Previously, we identified variants of genes in both the adaptive and innate immune systems, toll-like receptor 5 (TLR5) and the dog version of human leukocyte antigen of the Major Histocompatibility Complex genes (DLA88; Class 1 and DRB1, Class 2), that were associated with increased risk of GDV [8]. Toll-like receptor 5 detects pathogen-associated molecular patterns (PAMPs) that recognize bacterial flagellin [21]. Mutations in the TLR-5 gene or bacterial modification of flagellin are associated with increased risk of inflammation-based diseases [13, 2227]. DLA88 and DRB1 are Class I and Class II DLA genes. They encode an array of proteins that serve both to signal “self” to the immune system, to block auto-immune destruction, and to present microbial antigens to the immune system. Class I genes code proteins that signal cytotoxic T cells and Class II code genes that signal T helper cell proteins that regulate the expansion of antigen-specific response by B-and T-cell clones. In particular, Th17 produces IL-17 a cytokine that has been associated with microbial infections. Class I and II genes also play a role in regulating the exposure of the host to pathogenic bacteria and maintain homeostasis of the gut microbiome. Mutations in these genes can influence host health by failure to detect certain pathogens or by mounting an autoimmune response against host tissues and cells which are factors in autoimmune-based diseases such as rheumatoid arthritis or celiac disease [2833]. In dogs, our recent work showed that mutations in these genes were associated with increased risk of GDV [8].

The healthy gut microbiome in dogs is complex, and like the human microbiome, a stable microbiome is critical to canine health [33, 34]. In dogs, the microbiome is affected by many factors including diet, age, breed, or environment [3335]. Alpha diversity, which determines the species richness and evenness within the microbial community, and beta-diversity which determines the shared diversity between microbiota in terms of various ecologic distances are often used as indicators of canine health [33, 34]. In healthy dogs, the dominant phyla include Bacteroidetes, Firmicutes, Fusobacteria, and Proteobacteria although the proportions may vary in individual dogs [33, 34]. Actinobacteria represent a rare but ubiquitous lineage [28] and canines also have micro-organisms in non-bacterial domains of life including eukaryote, archaea, and viruses [34].

A microbiome that is out of balance (dysbiosis) may predispose dogs to increased risk of diseases associated with the immune system. Relevant to a dysregulated immune function in GDV, an altered abundance of Bacteroidetes, and Proteobacteria has been associated with irritable bowel disease [17] and other autoimmune-mediated diseases in dogs [36]. Underlying mechanisms include 1) loosened tight junctions between gut epithelial cells which allow endotoxin to enter systemic circulation mounting an immune response through innate immune receptors, 2) mutations in immune genes that reduce detection of pathogens [37, 38], 3) modification of flagellin by bacteria to evade host surveillance [39], and 4) shifts in the microbial community that enrich for microbial metabolites associated with increased inflammation [35, 40]. GDV is reported to co-occur in dogs with inflammatory bowel disease [9], another inflammation-based condition with an auto-immune component, and a link to microbial dysbiosis [41]. Here, we address the hypothesis that variation in the genes of the immune system act through modulation of the gut microbiome, or through autoimmune mechanisms, or both, to predispose dogs to this condition. We hypothesize that the diversity and composition of the gut microbiome in dogs with higher risk of GDV are different than that in dogs without GDV, and that these differences are associated with the genetic variants previously linked to GDV [8].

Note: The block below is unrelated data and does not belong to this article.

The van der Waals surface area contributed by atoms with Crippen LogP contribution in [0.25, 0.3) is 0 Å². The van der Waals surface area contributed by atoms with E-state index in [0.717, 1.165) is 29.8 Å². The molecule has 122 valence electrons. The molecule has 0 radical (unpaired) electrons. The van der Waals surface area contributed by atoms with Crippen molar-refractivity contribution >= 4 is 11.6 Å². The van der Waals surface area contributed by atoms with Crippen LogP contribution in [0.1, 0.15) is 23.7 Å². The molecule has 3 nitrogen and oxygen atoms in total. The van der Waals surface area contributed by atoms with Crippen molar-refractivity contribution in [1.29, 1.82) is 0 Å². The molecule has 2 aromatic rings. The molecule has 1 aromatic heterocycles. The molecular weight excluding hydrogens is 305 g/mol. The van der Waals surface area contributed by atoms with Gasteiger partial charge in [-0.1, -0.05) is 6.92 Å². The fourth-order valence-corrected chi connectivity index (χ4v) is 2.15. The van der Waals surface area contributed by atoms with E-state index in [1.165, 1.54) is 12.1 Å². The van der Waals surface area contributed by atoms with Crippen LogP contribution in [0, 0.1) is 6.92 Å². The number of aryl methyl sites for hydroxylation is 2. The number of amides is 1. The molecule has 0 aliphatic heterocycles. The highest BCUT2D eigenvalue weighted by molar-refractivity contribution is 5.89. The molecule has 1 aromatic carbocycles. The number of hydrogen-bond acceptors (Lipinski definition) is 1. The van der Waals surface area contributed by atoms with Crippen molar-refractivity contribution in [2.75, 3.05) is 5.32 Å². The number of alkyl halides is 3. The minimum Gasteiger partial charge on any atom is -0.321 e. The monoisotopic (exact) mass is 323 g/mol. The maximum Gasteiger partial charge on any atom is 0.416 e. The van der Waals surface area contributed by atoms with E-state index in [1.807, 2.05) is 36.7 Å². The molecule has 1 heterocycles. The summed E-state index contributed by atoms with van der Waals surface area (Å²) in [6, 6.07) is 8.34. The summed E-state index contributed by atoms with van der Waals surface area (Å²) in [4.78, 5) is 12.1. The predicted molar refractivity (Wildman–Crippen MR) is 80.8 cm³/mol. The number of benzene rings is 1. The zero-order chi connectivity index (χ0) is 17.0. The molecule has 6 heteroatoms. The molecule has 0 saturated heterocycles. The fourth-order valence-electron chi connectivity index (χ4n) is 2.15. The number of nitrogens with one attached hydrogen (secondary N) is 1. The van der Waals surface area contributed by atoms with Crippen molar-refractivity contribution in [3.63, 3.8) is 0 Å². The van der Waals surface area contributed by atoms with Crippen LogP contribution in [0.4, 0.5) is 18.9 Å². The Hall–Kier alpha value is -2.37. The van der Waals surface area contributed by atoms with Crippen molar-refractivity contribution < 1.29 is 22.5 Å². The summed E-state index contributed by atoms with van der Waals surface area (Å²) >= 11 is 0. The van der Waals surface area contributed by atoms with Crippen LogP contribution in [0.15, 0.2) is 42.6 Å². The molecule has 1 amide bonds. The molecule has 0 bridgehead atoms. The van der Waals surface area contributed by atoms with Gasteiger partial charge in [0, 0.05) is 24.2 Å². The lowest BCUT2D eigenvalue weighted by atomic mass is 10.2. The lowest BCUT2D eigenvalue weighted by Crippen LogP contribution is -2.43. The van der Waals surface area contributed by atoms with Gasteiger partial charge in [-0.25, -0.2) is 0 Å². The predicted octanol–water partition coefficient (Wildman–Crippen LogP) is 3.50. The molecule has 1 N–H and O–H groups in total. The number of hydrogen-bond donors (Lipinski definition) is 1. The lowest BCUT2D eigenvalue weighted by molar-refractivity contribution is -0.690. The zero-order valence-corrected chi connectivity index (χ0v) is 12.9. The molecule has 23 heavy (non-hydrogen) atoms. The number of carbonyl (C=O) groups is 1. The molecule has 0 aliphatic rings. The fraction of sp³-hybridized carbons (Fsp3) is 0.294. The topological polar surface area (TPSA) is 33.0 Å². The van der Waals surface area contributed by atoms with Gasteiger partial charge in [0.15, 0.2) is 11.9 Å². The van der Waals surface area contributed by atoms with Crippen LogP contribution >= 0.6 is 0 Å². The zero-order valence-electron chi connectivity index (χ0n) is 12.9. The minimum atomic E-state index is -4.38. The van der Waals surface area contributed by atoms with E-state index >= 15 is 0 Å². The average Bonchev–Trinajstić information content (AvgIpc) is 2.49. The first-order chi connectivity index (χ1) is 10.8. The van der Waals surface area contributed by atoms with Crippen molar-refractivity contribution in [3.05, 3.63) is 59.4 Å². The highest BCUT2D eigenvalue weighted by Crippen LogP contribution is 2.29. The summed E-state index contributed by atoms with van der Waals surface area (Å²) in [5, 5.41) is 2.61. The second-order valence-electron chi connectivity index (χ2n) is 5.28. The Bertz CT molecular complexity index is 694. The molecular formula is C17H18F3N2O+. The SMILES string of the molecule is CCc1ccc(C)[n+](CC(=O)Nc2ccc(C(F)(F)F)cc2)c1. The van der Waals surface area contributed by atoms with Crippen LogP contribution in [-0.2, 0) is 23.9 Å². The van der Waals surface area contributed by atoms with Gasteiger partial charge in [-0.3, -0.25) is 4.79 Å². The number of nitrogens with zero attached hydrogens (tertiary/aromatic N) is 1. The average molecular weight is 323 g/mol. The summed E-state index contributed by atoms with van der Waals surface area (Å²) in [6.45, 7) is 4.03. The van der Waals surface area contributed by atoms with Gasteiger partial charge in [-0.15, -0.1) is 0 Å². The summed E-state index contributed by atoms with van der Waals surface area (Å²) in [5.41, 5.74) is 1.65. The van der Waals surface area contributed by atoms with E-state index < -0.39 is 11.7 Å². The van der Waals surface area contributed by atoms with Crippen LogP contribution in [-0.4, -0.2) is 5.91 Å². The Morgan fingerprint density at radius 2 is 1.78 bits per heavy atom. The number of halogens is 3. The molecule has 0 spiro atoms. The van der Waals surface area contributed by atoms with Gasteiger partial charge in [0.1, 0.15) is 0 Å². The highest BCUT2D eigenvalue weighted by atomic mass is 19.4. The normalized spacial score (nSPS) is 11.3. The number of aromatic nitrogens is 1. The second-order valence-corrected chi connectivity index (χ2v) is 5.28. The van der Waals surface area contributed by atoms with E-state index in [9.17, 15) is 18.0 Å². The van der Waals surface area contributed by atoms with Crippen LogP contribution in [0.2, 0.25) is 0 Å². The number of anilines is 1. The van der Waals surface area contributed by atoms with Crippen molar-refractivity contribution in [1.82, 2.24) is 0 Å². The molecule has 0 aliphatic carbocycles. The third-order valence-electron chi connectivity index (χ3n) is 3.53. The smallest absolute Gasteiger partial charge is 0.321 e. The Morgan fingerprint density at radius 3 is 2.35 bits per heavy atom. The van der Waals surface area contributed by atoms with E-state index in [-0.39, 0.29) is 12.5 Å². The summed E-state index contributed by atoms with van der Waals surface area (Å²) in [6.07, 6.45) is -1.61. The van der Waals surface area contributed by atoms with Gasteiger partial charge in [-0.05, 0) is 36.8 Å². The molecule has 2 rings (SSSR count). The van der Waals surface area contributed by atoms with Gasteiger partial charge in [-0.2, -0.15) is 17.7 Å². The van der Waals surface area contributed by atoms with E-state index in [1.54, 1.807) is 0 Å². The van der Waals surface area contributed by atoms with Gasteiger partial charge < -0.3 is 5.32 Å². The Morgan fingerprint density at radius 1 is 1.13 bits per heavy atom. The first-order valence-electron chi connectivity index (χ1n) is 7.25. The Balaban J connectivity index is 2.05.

Materials and methods

Study animals

Animal welfare statement.

Owner consent was obtained for all participating dogs. All procedures, authorization forms, information packets and questionnaires used in this study were submitted to, and approved by the Institutional Animal Care and Use Committee (IACUC #50836) at Fred Hutchinson Cancer Research Center.

Selection of study animals.

The purpose of this collection was to observe the steady-state profile of the gut microbiome in these dogs. In order to minimize the potential effects of the GDV event itself, or of the subsequent surgery and/or antibiotic treatments, we restricted stool sample collections to at least 3 months after any surgery, antibiotic treatments, or symptoms of gastric problems.[42] This restriction applied to both control and GDV dogs. Great Danes were recruited through an email network of breeders and owners. All interested owners were sent a questionnaire about their dog’s diet, exercise, temperament, coat color, medical history and family history of GDV. Two groups of Great Danes were selected, based on the presence or absence of GDV in their lifetime. Dogs chosen for the GDV group had at least one episode of GDV that required emergency intervention by a veterinarian. Dogs chosen for the control group had never experienced either severe gastric dilatation or torsion, nor had they experienced any other major gut-related problems. All dogs that had received prophylactic gastroplexy were excluded from the study as were all dogs that received antibiotics in the three months prior to stool collection. No attempt was made to restrict participation based on sex, diet, exercise level, coat color, or age. The owners of 178 Great Danes volunteered to enroll their dogs in the study. Of these, 80 dogs met the inclusion criteria for the study, including complete questionnaire data, confirmation of specific group criteria, and willingness to collect and send blood or buccal swab samples: 38 dogs met the criteria for the GDV group and 42 met the control group criteria. Samples were genotyped as previously described [8].